Commandery of Bukowina  
     

            The name Bukowina came into official use in 1775 with the region's annexation from the Principality of Moldova to the possessions of the Habsburg Monarchy, which became Austrian Empire in  1804, and Austria-Hungary in 1867.

The official German name, die Bukowina, of the province under Austrian rule (17751918), was derived from the Polish form Bukowina, which in turn comes from the common Slavic form Bukowina, which stands for beech tree.  

  
During the Middle Ages, the region was the northwestern third of "Ţara de Sus" (Upper Country in Romanian) part of the Moldavian Principality, as opposed to "Ţara de Jos" (Lower Country). The region has become the cradle of the Moldavian Principality, and remained its political center until 1574, when its capital was moved from Suceava to Iasi. 

Nowadays in Ukraine the name is unofficial, but is common when referring to the Chernivtsi Oblast as over 2/3 of the region is the northern part of Bukovina. In Romania the term Northern Bucovina is sometimes synonymous to the entire Chernivtsi Oblast of Ukraine, and (Southern) Bucovina to Suceava County of Romania. 

In English, an alternate form is The Bukovina, increasingly an archaism, which, however, is found in older literature.

   
Before the 14th. century
  
Starting with the 2nd millennium BC, it was inhabited by the Dacian tribes,  such as Costoboci and Carpians, for a period cohabitated also by the Celto-Germanic tribe of Bastarnae. From approx. 70 BC to 44 BC, the region was incorporated in the Dacian polity of Burebidsta.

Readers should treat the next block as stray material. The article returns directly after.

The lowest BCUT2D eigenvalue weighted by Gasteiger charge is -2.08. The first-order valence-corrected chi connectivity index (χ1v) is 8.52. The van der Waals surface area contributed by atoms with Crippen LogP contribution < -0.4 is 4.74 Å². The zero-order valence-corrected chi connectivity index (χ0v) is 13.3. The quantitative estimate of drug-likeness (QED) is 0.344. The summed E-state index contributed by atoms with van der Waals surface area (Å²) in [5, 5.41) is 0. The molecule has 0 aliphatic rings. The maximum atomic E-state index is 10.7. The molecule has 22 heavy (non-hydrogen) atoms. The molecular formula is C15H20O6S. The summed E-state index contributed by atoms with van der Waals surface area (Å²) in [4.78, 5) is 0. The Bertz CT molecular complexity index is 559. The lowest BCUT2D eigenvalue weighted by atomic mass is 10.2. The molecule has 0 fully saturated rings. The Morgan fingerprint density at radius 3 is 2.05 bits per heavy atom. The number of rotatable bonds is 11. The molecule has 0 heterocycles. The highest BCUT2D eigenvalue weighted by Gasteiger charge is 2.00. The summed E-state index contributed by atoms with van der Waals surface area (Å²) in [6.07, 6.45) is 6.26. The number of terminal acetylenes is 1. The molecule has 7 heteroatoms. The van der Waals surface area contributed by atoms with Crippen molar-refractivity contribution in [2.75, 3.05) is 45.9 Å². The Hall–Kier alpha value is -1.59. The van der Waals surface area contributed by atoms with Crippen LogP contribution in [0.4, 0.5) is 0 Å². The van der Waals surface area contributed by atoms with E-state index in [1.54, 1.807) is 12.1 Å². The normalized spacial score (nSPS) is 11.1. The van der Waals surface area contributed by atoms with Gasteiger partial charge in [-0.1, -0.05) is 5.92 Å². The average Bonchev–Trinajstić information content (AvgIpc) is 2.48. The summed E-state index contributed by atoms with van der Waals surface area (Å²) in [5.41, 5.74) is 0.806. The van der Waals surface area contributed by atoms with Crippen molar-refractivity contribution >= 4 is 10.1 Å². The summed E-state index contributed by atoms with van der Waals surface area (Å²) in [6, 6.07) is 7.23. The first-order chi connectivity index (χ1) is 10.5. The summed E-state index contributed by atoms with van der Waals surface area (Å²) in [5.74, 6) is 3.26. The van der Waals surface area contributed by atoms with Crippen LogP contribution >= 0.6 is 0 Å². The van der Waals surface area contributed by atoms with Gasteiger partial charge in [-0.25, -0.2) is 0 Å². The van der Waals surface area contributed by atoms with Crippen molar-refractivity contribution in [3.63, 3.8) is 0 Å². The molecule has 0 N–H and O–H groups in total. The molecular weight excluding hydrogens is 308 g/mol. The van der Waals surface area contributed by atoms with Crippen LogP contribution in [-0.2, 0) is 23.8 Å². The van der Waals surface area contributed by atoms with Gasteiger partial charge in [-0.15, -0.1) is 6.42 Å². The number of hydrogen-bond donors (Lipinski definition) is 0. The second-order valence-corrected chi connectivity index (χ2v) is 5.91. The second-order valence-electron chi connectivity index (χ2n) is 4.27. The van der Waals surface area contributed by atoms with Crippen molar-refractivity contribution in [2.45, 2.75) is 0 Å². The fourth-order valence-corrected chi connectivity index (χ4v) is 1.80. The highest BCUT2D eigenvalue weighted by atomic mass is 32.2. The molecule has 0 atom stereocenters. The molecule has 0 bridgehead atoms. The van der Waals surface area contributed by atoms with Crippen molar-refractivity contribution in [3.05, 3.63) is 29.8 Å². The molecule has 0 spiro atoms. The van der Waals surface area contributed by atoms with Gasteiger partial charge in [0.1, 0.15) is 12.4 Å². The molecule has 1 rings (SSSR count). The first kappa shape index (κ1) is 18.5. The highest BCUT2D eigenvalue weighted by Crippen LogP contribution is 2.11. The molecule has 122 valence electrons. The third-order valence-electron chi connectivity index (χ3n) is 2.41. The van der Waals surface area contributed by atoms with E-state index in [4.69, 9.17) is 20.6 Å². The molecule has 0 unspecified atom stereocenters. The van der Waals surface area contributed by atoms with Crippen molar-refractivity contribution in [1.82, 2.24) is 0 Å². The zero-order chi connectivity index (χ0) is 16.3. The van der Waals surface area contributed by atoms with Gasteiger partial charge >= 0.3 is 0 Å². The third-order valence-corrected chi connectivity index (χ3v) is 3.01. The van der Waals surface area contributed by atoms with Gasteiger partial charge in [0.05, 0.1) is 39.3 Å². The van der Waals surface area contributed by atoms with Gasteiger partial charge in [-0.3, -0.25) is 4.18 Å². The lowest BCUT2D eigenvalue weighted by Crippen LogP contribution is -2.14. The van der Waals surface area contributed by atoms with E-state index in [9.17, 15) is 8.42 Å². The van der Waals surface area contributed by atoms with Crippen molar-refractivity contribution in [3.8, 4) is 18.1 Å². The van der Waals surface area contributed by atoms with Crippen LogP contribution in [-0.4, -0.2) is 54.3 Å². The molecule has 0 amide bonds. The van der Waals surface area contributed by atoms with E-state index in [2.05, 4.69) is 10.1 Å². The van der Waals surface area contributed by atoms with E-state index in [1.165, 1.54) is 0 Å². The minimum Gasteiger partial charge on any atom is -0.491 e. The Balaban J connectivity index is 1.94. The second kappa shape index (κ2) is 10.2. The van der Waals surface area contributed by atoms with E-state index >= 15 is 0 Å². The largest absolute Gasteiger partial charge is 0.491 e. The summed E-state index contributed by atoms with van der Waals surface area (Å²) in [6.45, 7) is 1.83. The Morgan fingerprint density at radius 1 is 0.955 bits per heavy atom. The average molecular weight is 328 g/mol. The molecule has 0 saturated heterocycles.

When the Dacian Kingdom of Decebal, which included the territories just on the other side of the Carpathian Mountains from what is today Bukovina, fell to the Romans in 106, the area came under linguistic and cultural influence of the Roman Empire. 
  
In 3rd century (240s270s) the region was plundered by the Goths, in the 4th century by the Huns (370s380s), and in the 6th century (560s570s) by the Avars. 
  
Beginning with the 6th century, Slavic populations entered the region and influenced the locals in respect to language and certain agricultural methods.
   

According to medieval Kievan sources, around 10th century the territory could have been part of the Kyivan Rus, and in 12th to early 14th century, Principality of Halych - Volhynia, included parts of the region. Some sources state that the low-land territory of the present-day Bukovina was included in an early Vlach polity around the city of Siret.

The villages of the Campulung  Valley formed a "republic" that preserved its autonomy even under the Principality of Moldovia which acquired independence in 1359.

   

     
         

 Bukowina landscape 
    
Administration of the Commandery of Bukowina 
    
   Dame Ingeborg Kocjmajewski, DLJ-J
  Commander of the Commandery
   
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